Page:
Turning to the twentieth and twenty-first centuries, Mansfield turns to Kennedy, Romney, Obama, and Clinton to tell the story of America’s strange relationship with religion and politics.  As Mansfield’s story goes, John F. Kennedy changed the script for American presidents’ religious speech when in 1960 he insisted that his presidency would pose no threat of a Roman puppet-state in Washington, that he did not run as a Catholic but as a Democrat who happened to be Catholic.  Using the language of “outside religious influence,” JFK established in the Washington subculture an assumption that a politician’s spiritual life should have nothing to do with his life as a public servant (46-50).

Mitt Romney’s mistake, Mansfield argues, was to stick to that script.  Romney spoke only three words about his faith when he accepted the GOP’s nomination in 2012: “We are Mormons” (109).  During the campaign as well, Romney tended to go the way of Kennedy and to minimize his involvement in the Church of Jesus Christ of Latter-Day Saints instead of telling his story with full particularity.  Mansfield does not suggest that talking more about the Latter Day Saints would have won Romney the election, but he does wonder whether the GOP and Romney’s campaign would have done better to emphasize Romney’s background as folks who have survived religious persecution (his ancestors as well as his own early political career, when anti-Mormon arsonists burned his church), held the U.S. Constitution to be sacred text, lived frugally and responsibly, and otherwise lived a distinctively Latter-Day-Saints sort of life (62).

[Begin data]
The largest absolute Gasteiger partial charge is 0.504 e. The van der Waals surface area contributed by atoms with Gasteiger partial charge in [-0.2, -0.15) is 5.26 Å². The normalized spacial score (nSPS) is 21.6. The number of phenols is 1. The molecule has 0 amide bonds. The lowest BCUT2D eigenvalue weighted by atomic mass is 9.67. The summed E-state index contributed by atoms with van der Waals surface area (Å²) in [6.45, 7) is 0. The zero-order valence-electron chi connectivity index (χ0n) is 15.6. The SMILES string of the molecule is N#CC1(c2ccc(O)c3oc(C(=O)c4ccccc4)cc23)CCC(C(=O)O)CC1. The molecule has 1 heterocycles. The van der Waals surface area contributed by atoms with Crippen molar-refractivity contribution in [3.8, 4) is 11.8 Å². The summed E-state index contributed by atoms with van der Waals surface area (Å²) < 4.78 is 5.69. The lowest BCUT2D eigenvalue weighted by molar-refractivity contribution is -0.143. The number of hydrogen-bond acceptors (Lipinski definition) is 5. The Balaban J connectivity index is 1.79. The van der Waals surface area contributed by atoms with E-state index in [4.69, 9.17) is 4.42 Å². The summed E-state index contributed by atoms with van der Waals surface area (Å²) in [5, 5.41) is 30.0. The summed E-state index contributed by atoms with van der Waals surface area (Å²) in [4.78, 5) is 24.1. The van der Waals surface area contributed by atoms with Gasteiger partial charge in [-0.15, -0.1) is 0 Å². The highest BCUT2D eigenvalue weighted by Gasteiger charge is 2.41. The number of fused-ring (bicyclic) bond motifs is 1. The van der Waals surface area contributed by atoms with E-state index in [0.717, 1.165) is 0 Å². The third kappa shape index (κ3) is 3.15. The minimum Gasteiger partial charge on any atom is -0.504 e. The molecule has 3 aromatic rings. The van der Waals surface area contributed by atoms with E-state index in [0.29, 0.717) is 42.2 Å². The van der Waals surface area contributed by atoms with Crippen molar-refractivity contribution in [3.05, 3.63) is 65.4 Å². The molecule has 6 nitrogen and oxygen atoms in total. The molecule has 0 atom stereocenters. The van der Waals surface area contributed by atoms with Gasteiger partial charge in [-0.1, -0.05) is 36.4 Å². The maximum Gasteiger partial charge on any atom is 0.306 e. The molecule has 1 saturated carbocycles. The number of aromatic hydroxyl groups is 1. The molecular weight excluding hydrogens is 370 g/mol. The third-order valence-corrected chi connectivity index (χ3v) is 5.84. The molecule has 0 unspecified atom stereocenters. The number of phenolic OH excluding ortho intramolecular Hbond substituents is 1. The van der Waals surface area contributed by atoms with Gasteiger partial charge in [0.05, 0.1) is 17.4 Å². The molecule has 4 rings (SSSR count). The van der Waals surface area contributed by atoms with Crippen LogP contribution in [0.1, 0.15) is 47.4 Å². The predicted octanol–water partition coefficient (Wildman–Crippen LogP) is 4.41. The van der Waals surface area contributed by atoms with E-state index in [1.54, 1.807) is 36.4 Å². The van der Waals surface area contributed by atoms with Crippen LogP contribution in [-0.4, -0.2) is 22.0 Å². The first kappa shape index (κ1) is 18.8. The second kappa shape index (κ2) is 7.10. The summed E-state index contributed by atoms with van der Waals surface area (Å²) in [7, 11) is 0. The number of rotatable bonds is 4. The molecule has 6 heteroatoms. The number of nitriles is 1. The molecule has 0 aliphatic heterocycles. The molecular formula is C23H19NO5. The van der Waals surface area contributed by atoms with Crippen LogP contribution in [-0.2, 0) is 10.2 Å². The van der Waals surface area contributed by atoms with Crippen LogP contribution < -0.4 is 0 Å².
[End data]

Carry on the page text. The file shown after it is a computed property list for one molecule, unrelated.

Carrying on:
To show the promise of God-talk on the campaign trail, Mansfield produces the various moments when Barack Obama and Hillary Clinton have talked about God and have cited the Bible not as a book whose ancient words the modern state must ignore but as inspiration to work for the oppressed and serve the poor.  They’ve discovered what George W. Bush did before them: because many Americans consider public challenges on the grounds of religious doctrine impolite, they can enlist the language of faith to lend energy to their public projects, and people get more nervous about that than they would about challenging policy without the talk of providence and divine justice.  To say as much is not necessarily to attribute duplicity to Bush or Obama or Clinton; instead, according to Mansfield, Americans are re-discovering what our forebears never forgot, namely that religious conviction is baked into the American story and into the lives of those who would govern Americans.